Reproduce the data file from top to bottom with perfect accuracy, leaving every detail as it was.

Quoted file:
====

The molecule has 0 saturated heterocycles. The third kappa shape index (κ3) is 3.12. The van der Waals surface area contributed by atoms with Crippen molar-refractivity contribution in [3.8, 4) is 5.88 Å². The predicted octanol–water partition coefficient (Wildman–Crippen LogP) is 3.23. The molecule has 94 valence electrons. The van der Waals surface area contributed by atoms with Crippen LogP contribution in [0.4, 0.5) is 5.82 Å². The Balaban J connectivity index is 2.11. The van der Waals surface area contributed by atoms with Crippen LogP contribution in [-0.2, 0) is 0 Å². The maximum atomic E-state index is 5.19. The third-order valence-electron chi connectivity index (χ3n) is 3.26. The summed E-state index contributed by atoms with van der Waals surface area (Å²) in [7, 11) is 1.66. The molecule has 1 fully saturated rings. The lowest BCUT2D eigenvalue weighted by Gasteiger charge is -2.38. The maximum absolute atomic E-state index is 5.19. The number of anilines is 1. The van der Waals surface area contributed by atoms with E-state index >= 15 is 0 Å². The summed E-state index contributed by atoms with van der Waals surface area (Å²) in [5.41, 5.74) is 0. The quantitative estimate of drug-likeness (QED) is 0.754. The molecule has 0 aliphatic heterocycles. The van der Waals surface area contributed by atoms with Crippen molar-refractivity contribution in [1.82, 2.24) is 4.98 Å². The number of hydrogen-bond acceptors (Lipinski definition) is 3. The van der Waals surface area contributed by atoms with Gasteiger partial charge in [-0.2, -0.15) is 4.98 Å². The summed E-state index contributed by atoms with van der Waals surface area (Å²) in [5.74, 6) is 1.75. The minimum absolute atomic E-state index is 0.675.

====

The molecule has 0 saturated heterocycles. The third kappa shape index (κ3) is 3.12. The van der Waals surface area contributed by atoms with Crippen molar-refractivity contribution in [3.8, 4) is 5.88 Å². The predicted octanol–water partition coefficient (Wildman–Crippen LogP) is 3.23. The molecule has 94 valence electrons. The van der Waals surface area contributed by atoms with Crippen LogP contribution in [0.4, 0.5) is 5.82 Å². The Balaban J connectivity index is 2.11. The van der Waals surface area contributed by atoms with Crippen LogP contribution in [-0.2, 0) is 0 Å². The maximum atomic E-state index is 5.19. The third-order valence-electron chi connectivity index (χ3n) is 3.26. The summed E-state index contributed by atoms with van der Waals surface area (Å²) in [7, 11) is 1.66. The molecule has 1 fully saturated rings. The lowest BCUT2D eigenvalue weighted by Gasteiger charge is -2.38. The maximum absolute atomic E-state index is 5.19. The number of anilines is 1. The van der Waals surface area contributed by atoms with E-state index >= 15 is 0 Å². The summed E-state index contributed by atoms with van der Waals surface area (Å²) in [5.41, 5.74) is 0. The quantitative estimate of drug-likeness (QED) is 0.754. The molecule has 0 aliphatic heterocycles. The van der Waals surface area contributed by atoms with Crippen molar-refractivity contribution in [1.82, 2.24) is 4.98 Å². The number of hydrogen-bond acceptors (Lipinski definition) is 3. The van der Waals surface area contributed by atoms with Gasteiger partial charge in [-0.2, -0.15) is 4.98 Å². The summed E-state index contributed by atoms with van der Waals surface area (Å²) in [5.74, 6) is 1.75. The minimum absolute atomic E-state index is 0.675.